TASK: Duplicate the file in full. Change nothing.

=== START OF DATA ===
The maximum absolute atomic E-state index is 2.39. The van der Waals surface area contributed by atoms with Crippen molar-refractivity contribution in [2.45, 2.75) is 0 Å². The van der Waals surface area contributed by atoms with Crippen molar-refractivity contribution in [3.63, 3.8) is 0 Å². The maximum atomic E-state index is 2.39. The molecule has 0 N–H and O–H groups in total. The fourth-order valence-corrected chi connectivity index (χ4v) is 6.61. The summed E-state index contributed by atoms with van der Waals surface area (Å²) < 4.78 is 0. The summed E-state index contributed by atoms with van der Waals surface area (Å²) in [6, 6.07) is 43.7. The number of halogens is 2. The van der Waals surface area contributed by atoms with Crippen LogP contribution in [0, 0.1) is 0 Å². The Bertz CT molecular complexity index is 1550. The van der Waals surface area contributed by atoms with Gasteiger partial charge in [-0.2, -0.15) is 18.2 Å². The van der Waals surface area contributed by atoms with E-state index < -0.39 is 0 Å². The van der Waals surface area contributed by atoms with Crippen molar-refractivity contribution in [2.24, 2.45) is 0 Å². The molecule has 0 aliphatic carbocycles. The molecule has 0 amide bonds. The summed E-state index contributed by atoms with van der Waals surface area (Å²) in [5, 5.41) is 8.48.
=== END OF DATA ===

The maximum absolute atomic E-state index is 2.39. The van der Waals surface area contributed by atoms with Crippen molar-refractivity contribution in [2.45, 2.75) is 0 Å². The van der Waals surface area contributed by atoms with Crippen molar-refractivity contribution in [3.63, 3.8) is 0 Å². The maximum atomic E-state index is 2.39. The molecule has 0 N–H and O–H groups in total. The fourth-order valence-corrected chi connectivity index (χ4v) is 6.61. The summed E-state index contributed by atoms with van der Waals surface area (Å²) < 4.78 is 0. The summed E-state index contributed by atoms with van der Waals surface area (Å²) in [6, 6.07) is 43.7. The number of halogens is 2. The van der Waals surface area contributed by atoms with Crippen LogP contribution in [0, 0.1) is 0 Å². The Bertz CT molecular complexity index is 1550. The van der Waals surface area contributed by atoms with Gasteiger partial charge in [-0.2, -0.15) is 18.2 Å². The van der Waals surface area contributed by atoms with E-state index < -0.39 is 0 Å². The van der Waals surface area contributed by atoms with Crippen molar-refractivity contribution in [2.24, 2.45) is 0 Å². The molecule has 0 aliphatic carbocycles. The molecule has 0 amide bonds. The summed E-state index contributed by atoms with van der Waals surface area (Å²) in [5, 5.41) is 8.48.